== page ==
Perhaps a person who errs towards neurotypical does not spend much time questioning their motivations for each action, but as one who would not know what that’s like, I have found myself questioning more and more my steadfast commitment to daily running (and, my commitment not just to running but to running what I’d consider, for myself, ‘enough’). (But alas, what is ‘enough’ and how do I decide that value? That remains a question for another day.)
Now, that doesn’t mean I will stop. The act of running every day is a train moving forward on a track straight as an arrow, situated parallel to a rather windier track heading still relentlessly forward. And the train on the windier track? That train is the ebb and flow of my motivation, my desire to push, the reasons I run at all.
It would not be fair or accurate to say that I move through those reasons, or combinations of those reasons, cyclically, exactly, but I do move through them. At times in my past, my focus has been purely superficial – the desire to lose weight, to alter my body in some (likely unattainable) way. Other times, I’m working through mental anguish; some existential pain that is best addressed through movement or exertion. Other times still, I am working through a complex challenge – running has often brought clarity to my most puzzling knots, of both work and personal nature.
More and more over time, I’ve shifted towards a combination of those drivers listed above and another more constant motivator – the desire to run for the sake of running. For the love of the sport; for the pursuit of progress, however slow, towards whatever form of greatness I can personally achieve.
This period of social unrest, of a relentless global pandemic, of changes to our work and our lives and our priorities, brings with it rapid cycling through the reasons we run. This, in the grand scheme of things, will represent a relative blip on the radars of our lives, yet in a way it represents that cycle we navigate throughout our lives. We cycle through these reasons, these motivations, all the time, whether we acknowledge it or not. Some days, we simply run because we love running. Other days, running brings us that sweet sense of mental or emotional relief. Still others, running brings camaraderie with friends and loved ones. Sometimes, we run simply to improve or maintain our health. More often, for runners who identify as such, our focus is purely on improvement – serious training to meet serious goals.
So what happens when we cannot run for camaraderie? And not for improvement (at least, towards a ‘usual’ goal of a race)? And not, as clearly as in the non-summer months, for enjoyment (unless you truly enjoy melting into a puddle of despair in the NC heat and humidity)? As it becomes harder and harder to latch onto your motivations of comfort – the ones that normally are enough to keep you coming back, day after day, to run again – what then?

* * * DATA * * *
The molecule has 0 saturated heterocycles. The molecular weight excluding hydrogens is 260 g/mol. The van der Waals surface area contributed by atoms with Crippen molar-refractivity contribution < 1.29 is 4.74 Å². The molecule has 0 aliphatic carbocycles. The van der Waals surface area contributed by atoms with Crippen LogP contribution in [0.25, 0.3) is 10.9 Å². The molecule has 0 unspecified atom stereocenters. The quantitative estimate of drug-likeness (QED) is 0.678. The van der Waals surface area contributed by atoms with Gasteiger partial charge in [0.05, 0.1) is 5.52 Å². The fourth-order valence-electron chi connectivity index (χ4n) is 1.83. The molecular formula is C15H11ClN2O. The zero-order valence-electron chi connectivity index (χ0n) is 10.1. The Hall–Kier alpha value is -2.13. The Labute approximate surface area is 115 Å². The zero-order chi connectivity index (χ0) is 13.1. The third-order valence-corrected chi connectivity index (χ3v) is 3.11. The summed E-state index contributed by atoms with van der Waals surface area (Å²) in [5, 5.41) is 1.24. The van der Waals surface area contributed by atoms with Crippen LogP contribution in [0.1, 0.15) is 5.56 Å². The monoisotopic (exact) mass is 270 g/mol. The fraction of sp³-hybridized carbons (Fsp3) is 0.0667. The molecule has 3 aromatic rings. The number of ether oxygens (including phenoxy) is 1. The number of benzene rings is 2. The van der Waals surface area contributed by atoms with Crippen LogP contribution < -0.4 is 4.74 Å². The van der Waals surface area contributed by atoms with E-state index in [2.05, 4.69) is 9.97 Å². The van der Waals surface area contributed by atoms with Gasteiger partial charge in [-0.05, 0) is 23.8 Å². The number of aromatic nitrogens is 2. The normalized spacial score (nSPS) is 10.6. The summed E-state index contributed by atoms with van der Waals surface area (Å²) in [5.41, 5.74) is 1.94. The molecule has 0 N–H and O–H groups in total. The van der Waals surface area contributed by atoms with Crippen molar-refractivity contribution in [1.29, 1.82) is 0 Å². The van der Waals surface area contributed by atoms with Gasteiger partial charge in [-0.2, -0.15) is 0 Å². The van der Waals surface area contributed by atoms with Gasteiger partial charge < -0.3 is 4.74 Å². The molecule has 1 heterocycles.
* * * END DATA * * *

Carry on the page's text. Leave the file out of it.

And that’s where I am. Where we are, perhaps. I don’t have the answers for everyone, but I do have answers. The existential crisis created by my mind through this analysis could seem daunting or depressing, something to fear or find in itself inherently demotivating. But to me, the acknowledgement that these ebbs and flows are a normal element of life, of this sport, of aging, perhaps…is strangely comforting. Each day, when I question my current ‘why’, I don’t despair if it’s simply ‘to maintain this godforsaken streak’ or ‘because the Ben & Jerry’s continues to, as if by magic, repopulate in my freezer or because work just truly sucked today. I don’t despair if *many days in a row* are like this. I don’t despair if my legs feel weird or I don’t hit some arbitrary mileage goal or I just could not deal with the heat for a single additional mile. The train rolls on, and the ups and downs balance out over time.
I hope you all can reflect on your own ‘why’ and accept if that ‘why’ now is different than it was a few months ago, pre-pandemic. We all know the truth that running is so many things to so many people. It is equally many things to a single person. And if it were not many things, why would any of us bother? One ‘why’ is unsustainable, and times like this prove that with increasing clarity. But we all have more than one ‘why’. Those collective ‘why’s, not just one, are why we bother, day after day.